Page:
Energy companies are set to receive more payments to keep the lights on over winter in the face of coal plant closures.
The Government has announced changes to the “capacity market”, in which generators bid for payments to guarantee supplies over winter, which are set to push up prices for consumers who pay for the system on their bills.
But Energy and Climate Change Secretary Amber Rudd said the scheme would protect households and businesses from “avoidable spikes in energy costs”, which could occur when the margin between supply and demand was squeezed.
The market will now come in a year early, for winter 2017/18 instead of 2018/19 as planned, more standby power will be bought, and it will be bought earlier to stimulate investment in new gas-fired power plants, which the Government hopes will replace coal.
There will also be tougher action on companies which back out of their contracts by closing power plants for which they have won payments for keeping them online to meet peak demand.
The UK’s power system has been hit by the closure of coal-fired power plants to tackle pollution and climate change and because they have become unprofitable as fossil fuel and energy prices fall, and renewables take a bigger share of supplies.
A lack of investment in new schemes such as gas-fired power stations means the margin between the UK’s peak demand and available power supplies has tightened, raising fears of blackouts.
Auctions for the payments have been held for winters 2018/19 and 2019/20, and the Department of Energy and Climate Change said it would hold an auction for winter 2017/18 early next year.
The Government has said it would expect the next auction to buy more than double the amount of standby capacity than has been purchased in the previous auctions, pushing up the cost for consumers.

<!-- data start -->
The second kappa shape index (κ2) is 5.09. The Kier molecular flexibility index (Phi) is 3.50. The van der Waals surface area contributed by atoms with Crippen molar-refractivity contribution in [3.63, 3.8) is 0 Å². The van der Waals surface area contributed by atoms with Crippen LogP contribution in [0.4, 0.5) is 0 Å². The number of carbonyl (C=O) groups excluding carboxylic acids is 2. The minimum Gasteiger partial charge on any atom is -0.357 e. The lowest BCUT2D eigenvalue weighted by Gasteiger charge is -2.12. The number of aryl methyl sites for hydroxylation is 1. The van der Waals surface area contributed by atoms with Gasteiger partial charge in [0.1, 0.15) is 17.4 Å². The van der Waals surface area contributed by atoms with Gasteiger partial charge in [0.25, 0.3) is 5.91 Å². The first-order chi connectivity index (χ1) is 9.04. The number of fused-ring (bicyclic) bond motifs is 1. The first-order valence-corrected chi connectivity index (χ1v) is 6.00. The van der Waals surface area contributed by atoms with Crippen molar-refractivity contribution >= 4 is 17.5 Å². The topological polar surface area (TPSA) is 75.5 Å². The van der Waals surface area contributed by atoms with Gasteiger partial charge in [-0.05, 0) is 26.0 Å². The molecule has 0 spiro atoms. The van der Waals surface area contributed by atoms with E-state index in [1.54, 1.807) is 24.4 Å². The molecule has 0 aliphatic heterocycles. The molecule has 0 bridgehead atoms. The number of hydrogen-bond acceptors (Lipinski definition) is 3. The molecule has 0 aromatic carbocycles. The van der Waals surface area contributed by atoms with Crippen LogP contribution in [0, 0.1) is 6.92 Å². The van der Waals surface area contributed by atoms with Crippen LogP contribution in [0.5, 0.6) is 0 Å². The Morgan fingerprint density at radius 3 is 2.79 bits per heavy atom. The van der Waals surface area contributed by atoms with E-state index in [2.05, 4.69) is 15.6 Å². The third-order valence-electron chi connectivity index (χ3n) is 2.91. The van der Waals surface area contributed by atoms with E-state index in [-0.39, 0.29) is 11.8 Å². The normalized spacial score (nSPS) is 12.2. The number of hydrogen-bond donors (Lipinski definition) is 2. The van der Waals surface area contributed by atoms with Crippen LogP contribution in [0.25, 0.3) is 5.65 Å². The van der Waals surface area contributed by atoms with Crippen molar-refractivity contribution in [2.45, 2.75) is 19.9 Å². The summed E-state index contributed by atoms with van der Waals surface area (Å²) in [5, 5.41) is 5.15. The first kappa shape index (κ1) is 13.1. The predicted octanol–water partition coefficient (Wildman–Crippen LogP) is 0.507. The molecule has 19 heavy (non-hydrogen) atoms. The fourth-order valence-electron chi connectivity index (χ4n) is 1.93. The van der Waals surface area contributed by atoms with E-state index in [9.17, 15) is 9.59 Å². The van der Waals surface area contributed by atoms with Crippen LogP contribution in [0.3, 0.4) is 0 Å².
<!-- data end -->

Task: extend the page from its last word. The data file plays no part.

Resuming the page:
The auction for capacity for winter 2019/2020 saw payments that add less than £10 to the average household energy bill, while the auction for 2018/2019 payments cost the average household £11.40.
Ms Rudd said: “Ensuring that our families and businesses have secure energy supplies they can rely on now and in the future is not negotiable and I’ll take no risks with this.
“The capacity market has driven down costs and secured energy at the lowest possible price for bill-payers, but I’m taking further action to tackle the legacy of under-investment and ensure our country’s long-term energy security. “
She also said it would send a “clear signal” to investors that would encourage the construction of new energy sources including gas and interconnectors which link up the UK grid with supplies in other countries.
But shadow energy and climate change secretary Lisa Nandy accused the Government of a “panicked response” that will raise energy bills.
“Tory ministers now need to come clean over how much energy bills will rise next year to pay for the consequence of their failure to get new power stations built,” she said.
Rebecca Williams, from environmental group WWF-UK, said: “Rather than announcing yet another sticking plaster solution to try and bring forward new fossil fuel plants, the Government needs to look at the system as a whole, concentrating on maximising renewable generation, and encouraging far greater provision of electricity demand reduction, demand-side response and storage.”